The revelations of Edward Snowden regarding the vast electronic snooping being conducted by the US National Security Agency (NSA) have engendered fierce debates among Americans of all political persuasions.
Depending upon one’s point of view, Snowden is either a traitor or a hero. The New York Times said NSA data-mining “fundamentally shifts power between the individual and the state” and “repudiates constitutional principles governing search, seizure and privacy.” The Wall Street Journal retorted that ending such activities could lead to more terrorist attacks and “far greater intrusions” on freedom.
Snowden gave information to the Guardian and the Washington Post about a secret program of spying on Americans’ internet activity known as PRISM. PRISM is a covert collaboration among the NSA, the FBI, Google, Microsoft, Facebook, You Tube, Skype, Apple and others. It has been monitoring the internet activity of Americans since 2007. In addition, the NSA has been secretly collecting the phone records of millions of US Verizon customers and quite possibly customers of other communications carriers as well.
These revelations are downright scary. When did I give up my privacy rights? What happened to the Fourth Amendment to the US Constitution, which guarantees the people’s right to be “secure in their persons, houses, papers and effects against unreasonable searches and seizures?”
Snowden told the Guardian that as an NSA contractor he “had the authority to wiretap anyone, from you or your accountant, to a federal judge, to even the President, if I had a personal email.”
What the NSA and its contractors are doing goes far beyond innocuous technical exercises with adequate safeguards. However efficient, effective and convenient these data sweeps may be, they are also, on their face, far beyond the limits set by the Fourth Amendment.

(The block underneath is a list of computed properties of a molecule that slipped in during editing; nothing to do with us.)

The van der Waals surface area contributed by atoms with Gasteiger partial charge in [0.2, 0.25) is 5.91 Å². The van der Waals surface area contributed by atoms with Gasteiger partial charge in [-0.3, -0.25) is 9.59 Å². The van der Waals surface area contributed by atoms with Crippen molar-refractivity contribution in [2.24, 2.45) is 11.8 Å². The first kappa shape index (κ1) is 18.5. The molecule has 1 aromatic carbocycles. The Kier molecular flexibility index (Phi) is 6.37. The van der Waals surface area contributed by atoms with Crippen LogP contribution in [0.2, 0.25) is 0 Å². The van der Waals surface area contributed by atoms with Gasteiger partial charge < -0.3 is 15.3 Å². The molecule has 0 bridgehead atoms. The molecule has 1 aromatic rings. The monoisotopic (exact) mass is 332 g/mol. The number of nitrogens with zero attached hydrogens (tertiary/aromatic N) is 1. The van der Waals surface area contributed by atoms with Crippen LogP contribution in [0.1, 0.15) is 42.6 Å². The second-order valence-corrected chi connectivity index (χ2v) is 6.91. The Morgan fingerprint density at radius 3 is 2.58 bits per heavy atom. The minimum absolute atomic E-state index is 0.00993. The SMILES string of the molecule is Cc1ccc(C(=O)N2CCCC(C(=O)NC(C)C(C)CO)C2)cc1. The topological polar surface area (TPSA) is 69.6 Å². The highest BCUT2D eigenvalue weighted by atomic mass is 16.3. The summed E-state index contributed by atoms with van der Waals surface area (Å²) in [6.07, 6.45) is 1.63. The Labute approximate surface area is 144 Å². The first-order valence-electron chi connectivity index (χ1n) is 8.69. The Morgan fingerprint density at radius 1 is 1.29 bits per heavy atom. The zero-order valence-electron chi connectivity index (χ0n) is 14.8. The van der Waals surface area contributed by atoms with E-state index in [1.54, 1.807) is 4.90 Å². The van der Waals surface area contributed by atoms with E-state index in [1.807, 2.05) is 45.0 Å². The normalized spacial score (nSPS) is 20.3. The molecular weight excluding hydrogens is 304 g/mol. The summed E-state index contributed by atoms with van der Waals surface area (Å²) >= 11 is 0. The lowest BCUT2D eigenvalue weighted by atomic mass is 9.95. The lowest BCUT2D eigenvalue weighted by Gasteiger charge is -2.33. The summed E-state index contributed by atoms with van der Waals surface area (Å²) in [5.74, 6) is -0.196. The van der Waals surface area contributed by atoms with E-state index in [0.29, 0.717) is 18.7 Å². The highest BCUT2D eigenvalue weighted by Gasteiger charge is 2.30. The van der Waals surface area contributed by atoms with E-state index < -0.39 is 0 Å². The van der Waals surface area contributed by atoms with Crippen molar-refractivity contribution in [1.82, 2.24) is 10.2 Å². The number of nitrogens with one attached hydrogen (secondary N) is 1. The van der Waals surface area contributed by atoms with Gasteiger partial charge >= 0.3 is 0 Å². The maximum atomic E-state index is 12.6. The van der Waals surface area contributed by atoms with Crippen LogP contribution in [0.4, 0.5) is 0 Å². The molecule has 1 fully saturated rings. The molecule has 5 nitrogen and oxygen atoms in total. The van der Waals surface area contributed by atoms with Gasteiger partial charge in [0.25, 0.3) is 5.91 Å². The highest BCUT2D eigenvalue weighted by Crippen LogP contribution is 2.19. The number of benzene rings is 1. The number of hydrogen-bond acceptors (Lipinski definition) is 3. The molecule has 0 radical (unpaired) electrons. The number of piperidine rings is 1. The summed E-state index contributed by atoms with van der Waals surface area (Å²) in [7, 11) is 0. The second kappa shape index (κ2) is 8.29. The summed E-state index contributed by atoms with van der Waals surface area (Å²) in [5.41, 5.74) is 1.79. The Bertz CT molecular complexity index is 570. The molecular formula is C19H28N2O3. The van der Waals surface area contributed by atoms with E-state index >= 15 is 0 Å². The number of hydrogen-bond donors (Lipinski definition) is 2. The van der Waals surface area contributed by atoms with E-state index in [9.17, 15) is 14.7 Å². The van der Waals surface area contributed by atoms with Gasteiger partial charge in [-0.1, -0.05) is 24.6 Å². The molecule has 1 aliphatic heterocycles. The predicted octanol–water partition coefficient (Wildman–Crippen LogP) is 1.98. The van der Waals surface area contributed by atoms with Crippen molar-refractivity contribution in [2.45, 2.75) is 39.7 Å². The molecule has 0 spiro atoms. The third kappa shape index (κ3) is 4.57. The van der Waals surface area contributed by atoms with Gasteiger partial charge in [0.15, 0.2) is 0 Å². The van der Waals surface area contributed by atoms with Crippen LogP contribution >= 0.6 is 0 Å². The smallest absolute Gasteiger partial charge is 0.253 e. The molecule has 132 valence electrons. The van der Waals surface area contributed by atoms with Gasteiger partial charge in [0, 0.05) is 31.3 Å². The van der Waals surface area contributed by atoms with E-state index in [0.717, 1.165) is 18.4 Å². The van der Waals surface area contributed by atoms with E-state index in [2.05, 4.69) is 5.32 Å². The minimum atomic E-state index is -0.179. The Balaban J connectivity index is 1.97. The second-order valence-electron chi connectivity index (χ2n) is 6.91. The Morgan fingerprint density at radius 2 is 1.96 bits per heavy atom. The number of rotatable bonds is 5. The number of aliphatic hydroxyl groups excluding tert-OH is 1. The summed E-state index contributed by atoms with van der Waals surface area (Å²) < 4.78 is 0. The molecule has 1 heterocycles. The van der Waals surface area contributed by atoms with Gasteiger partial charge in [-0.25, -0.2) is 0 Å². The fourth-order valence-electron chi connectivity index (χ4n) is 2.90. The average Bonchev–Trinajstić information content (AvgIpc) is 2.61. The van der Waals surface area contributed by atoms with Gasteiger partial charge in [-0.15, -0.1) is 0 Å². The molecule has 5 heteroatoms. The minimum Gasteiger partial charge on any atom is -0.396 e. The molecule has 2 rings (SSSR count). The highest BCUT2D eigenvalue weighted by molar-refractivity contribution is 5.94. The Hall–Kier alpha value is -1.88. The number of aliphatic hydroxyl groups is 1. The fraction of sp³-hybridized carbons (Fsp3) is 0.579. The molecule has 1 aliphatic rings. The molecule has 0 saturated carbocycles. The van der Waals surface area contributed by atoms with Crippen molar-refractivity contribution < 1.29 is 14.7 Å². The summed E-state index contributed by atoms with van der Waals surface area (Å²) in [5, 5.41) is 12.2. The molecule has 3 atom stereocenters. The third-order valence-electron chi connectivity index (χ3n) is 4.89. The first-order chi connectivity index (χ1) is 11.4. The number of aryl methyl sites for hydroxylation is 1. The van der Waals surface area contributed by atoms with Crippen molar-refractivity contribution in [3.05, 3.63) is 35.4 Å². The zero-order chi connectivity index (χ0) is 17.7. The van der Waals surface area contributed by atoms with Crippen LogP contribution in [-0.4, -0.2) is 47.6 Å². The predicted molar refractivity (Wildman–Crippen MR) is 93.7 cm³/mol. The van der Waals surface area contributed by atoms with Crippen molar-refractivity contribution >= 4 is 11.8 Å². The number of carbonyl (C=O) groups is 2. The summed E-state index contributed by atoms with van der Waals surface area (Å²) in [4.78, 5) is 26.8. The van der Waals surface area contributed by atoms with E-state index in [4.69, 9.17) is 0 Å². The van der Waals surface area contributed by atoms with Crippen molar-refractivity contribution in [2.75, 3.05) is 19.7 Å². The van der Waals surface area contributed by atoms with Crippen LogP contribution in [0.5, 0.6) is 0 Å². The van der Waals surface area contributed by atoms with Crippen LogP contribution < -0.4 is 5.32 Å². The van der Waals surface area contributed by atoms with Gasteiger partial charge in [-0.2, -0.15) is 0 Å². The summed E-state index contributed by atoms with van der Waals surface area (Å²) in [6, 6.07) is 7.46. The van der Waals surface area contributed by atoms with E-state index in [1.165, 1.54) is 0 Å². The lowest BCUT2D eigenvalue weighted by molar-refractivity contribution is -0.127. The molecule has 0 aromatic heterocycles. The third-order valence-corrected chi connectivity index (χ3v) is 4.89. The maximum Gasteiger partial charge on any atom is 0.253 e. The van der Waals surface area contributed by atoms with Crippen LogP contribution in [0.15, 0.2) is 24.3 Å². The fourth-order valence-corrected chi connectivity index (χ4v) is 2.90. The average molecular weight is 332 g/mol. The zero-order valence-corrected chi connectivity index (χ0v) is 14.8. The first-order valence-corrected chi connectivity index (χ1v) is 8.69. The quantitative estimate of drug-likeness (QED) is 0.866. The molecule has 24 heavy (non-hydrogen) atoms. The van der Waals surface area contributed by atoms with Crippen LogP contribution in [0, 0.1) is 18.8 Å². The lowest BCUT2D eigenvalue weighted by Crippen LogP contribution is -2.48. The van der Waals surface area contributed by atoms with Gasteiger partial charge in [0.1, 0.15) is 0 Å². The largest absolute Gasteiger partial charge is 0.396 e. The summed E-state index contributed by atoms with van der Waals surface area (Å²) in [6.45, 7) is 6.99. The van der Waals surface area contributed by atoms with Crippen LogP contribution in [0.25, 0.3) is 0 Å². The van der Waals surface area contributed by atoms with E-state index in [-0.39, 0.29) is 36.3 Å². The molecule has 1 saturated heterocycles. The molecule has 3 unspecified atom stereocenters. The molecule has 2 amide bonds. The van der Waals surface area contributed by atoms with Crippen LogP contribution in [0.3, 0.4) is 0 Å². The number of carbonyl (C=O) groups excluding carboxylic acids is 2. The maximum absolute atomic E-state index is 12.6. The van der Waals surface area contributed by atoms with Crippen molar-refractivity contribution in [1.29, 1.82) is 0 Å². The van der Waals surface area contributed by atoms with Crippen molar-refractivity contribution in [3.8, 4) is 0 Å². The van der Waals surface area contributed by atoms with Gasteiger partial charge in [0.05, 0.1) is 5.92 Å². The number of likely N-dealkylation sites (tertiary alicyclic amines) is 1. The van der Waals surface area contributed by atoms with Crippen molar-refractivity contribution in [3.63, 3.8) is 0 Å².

We have been repeatedly assured by President Obama and others that any personal data accidentally scooped up by these agencies are discarded, and that no one is listening to the content of our private calls, emails and online sessions. But the lessons of history are very clear: Any government with absolute power will one day use that power.
Remember what George Orwell said, “Power tends to corrupt, and absolute power corrupts absolutely.” People should never have to fear their government; government should fear the people.
How have we gotten to this point? Why did Americans agree to give up their privacy rights and rights against unreasonable search and seizure? My best guess is that the US was turned into an Orwellian dystopia after the government whipped the public into a frenzy of fear after the terrorist attacks of September 11, 2001.
Are Americans getting any benefit to offset the surrender of their freedoms? Defenders of the program have asserted that PRISM has stopped numerous terrorist attacks. Where is the evidence of this?
Freedom has always come with a price, and sometimes that price is very high. Benjamin Franklin said, “Those who would give up essential Liberty, to purchase a little temporary safety, deserve neither liberty nor safety.” Whatever Snowden’s place in history proves to be, I think he has already performed a national service by sparking a long overdue conversation about the freedoms that are supposed to reside at the heart of the United States of America.
If given the choice of knowing or not knowing what my government is up to, I want to know. I recall an old Nigerian saying: “Not to know is bad. Not to want to know is worse. Not to hope is unthinkable. Not to care is unforgivable.”